Category Archives: Alan Orloff

Why Try to Hide It?

DisguisingMurderorNotMost murderers, real or fictional, don’t want to be caught. So, they take various means to ensure that doesn’t happen. Sometimes for instance, a murderer will construct a well-crafted alibi. Other times, a murderer will frame someone else for the crime. There are many, many crime novels where that happens. I’ll bet you can think of at least as many as I ever could.

But there are cases where the murderer ‘disguises’ a death so that it looks like a natural or accidental death, or like a suicide. Just to give one example, the murderer in Angela Savage’s The Dying Beach disguises the murder of a tour guide as an accidental drowning. And it’s very hard to prove, at least at first, that it wasn’t. And the killer in Alan Orloff’s Diamonds For the Dead covers up a murder to look like an accidental fall down a flight of stairs. And then there’s the murder of a wealthy patriarch in Agatha Christie’s Dead Man’s Mirror that’s made up to look like suicide.

How often does that really happen in crime fiction? You’d think quite a lot, since for most murderers, it’s important not to be caught. I decided to take a look at that question. I chose 213 fictional murders from among my own books. Then I divided them into two groups: murders that are not diguised (i.e. It’s clear immediately that this is a murder) and murders that are disguised (i.e. The murder looks very much like a suicide, an accident or death by natural causes until the sleuth looks more deeply). Here’s what I found.

 

Disguised v Undisguised Murders

As you can see, the vast majority of the murders in my data set (81%) are not disguised. Admittedly, these are books I have personally read. They do not include the myriad books I’ve not read, so this is a limited data set. That said though, it seems pretty clear that a lot of fictional murderers don’t disguise their handiwork.

Still it is interesting to see just how a murder might be covered up. How do fictional killers do that? Here are the results I got when I looked more closely at those 41 ‘disguised’ murders.

 

Disguises Used For Murders

Most of them (63%) were made to look like accidents. And that’s logical when you think about it. It’s easier to fake an accident than to fake a suicide or a natural death (‘though of course, that does happen).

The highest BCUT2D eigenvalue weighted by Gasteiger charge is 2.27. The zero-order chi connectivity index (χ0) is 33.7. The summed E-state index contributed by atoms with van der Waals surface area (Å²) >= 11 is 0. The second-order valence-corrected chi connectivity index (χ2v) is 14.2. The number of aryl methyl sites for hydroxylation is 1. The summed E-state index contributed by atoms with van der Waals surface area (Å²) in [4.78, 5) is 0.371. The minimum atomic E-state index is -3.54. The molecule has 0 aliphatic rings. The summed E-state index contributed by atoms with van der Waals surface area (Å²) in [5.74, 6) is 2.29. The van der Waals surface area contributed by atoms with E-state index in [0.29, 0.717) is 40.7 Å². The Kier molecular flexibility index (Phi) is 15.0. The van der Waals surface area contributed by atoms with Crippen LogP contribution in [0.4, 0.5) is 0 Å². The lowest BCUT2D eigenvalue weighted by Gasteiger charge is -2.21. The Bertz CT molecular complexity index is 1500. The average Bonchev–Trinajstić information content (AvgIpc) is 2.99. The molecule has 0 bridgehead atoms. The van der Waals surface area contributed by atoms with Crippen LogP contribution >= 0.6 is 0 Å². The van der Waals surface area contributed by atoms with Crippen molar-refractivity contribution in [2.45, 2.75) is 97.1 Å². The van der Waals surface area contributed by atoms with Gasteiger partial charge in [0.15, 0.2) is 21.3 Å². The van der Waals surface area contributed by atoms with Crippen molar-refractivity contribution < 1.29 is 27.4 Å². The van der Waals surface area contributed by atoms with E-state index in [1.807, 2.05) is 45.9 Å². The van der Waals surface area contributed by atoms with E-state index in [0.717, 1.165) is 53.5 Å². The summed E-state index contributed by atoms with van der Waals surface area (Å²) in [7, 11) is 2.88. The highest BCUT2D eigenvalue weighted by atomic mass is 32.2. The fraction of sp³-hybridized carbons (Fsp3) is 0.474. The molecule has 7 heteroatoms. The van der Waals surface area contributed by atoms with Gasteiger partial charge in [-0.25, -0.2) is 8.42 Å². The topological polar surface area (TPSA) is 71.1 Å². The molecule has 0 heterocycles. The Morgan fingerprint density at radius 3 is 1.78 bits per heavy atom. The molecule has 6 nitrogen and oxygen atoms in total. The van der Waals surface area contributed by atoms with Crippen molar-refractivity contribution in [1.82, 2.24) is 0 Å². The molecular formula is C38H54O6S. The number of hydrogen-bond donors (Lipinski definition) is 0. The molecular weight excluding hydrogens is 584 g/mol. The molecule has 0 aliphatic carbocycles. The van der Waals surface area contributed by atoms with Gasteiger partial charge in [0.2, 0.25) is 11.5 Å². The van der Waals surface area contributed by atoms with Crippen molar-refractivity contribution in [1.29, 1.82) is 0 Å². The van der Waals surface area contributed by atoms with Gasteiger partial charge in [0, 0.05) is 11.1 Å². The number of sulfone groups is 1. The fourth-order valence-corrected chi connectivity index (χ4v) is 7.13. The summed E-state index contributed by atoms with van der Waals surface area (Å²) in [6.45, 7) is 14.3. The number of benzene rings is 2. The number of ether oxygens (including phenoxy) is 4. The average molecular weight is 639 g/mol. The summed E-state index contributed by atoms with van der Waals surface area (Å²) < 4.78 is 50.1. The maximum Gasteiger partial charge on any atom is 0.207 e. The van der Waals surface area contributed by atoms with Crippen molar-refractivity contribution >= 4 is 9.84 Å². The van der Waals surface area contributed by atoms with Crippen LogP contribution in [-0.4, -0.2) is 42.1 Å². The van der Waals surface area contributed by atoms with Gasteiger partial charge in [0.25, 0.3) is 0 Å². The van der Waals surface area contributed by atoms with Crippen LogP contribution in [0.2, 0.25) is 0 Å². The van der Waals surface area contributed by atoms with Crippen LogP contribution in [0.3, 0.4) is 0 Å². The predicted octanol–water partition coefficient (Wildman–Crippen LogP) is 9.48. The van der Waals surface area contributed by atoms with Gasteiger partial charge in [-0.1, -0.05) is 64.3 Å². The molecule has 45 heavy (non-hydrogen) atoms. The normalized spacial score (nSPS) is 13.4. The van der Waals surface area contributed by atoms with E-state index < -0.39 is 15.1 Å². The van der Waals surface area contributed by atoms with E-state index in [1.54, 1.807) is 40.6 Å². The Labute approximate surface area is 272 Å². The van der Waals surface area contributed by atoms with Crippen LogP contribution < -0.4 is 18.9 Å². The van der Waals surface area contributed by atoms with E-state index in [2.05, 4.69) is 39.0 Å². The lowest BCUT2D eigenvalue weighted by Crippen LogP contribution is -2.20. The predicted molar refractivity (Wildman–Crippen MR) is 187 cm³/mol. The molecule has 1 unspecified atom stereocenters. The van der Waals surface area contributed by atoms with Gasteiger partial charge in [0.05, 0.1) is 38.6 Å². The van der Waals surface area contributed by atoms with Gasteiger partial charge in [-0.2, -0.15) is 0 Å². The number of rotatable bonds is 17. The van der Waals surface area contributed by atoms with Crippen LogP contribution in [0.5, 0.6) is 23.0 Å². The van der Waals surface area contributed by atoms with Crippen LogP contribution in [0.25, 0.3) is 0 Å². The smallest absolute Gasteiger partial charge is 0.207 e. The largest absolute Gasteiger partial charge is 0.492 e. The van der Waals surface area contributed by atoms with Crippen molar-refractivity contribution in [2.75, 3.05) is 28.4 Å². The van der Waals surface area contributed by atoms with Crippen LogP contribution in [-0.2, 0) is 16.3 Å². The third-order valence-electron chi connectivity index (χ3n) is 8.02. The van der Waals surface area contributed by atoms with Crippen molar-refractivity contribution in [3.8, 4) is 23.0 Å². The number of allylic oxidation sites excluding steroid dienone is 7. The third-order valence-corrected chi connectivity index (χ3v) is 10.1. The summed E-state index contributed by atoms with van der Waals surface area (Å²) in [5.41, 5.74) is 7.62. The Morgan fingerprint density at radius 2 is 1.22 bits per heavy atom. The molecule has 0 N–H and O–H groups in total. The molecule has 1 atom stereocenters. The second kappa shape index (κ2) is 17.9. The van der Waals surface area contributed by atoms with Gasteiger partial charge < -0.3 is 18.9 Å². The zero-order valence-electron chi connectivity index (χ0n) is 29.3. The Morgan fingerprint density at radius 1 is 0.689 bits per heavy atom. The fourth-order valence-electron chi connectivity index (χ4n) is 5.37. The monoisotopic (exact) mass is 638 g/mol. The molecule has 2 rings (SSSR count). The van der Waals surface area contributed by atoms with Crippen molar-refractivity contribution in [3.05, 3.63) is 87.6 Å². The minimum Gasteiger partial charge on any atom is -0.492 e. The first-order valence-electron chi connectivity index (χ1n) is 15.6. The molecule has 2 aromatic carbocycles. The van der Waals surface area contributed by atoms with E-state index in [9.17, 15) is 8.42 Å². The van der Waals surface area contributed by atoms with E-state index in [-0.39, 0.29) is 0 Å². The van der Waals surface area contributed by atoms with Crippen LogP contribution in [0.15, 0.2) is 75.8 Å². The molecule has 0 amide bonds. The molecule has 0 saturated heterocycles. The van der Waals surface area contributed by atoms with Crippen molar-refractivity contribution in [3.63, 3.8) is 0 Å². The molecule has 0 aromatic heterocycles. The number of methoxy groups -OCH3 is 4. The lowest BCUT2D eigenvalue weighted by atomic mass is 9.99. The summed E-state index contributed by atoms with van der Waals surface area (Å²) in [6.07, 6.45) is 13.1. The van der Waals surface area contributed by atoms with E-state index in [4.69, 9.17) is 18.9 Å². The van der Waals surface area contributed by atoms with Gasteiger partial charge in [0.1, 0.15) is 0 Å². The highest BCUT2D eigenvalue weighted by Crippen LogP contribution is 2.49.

One question that occurred to me was: why not disguise a murder to look like something else? One reason for that may be that a lot of murders are not pre-planned; they are ‘heat of the moment’ killings, or at least deaths that the killer hadn’t intended to commit. In cases like that, the murderer might not think ahead to disguise the crime. I wondered whether that might be the case, so I examined those 172 undisguised fictional murders. Here’s what I found.

 

Planned vs Unplanned Murders

It’s clear that, at least among the fictional murders I looked at, most of them (a full 82%) were pre-planned, at least in the sense that the murderer starts out with the intention to kill the victim. I understand that there are a lot of legal shadings in any discussion of what counts as an intentional killing.

So, among these fictional murders, we can’t really argue that they’re ‘heat of the moment’ killings where the criminal didn’t think ahead to disguise the murder. So why are so many undisguised? In some cases, it’s because the killer wants the death to be obvious, as a warning to others. There are also some situations where the killer has psychological reasons for making the murder(s) obvious. And there are some as well in which the fact of an obvious murder doesn’t necessarily point to a particular person as the culprit. That’s what happens, for instance, in Agatha Christie’s The Murder of Roger Ackroyd, where the victim is stabbed – a clear case of murder – but that fact doesn’t tell the police or Hercule Poirot (at least at first) who committed the crime.

So what can one conclude from all of this? One thing I’ve concluded is that, for a variety of reasons, fictional murderers very often don’t take pains to disguise what they’ve done. At least the ones I looked at here don’t. Another is that in many cases, one reason for that is that an obviously murdered victim doesn’t automatically incriminate one specific person. Another is that the killer has particular reasons for not trying to cover up a murder as something else.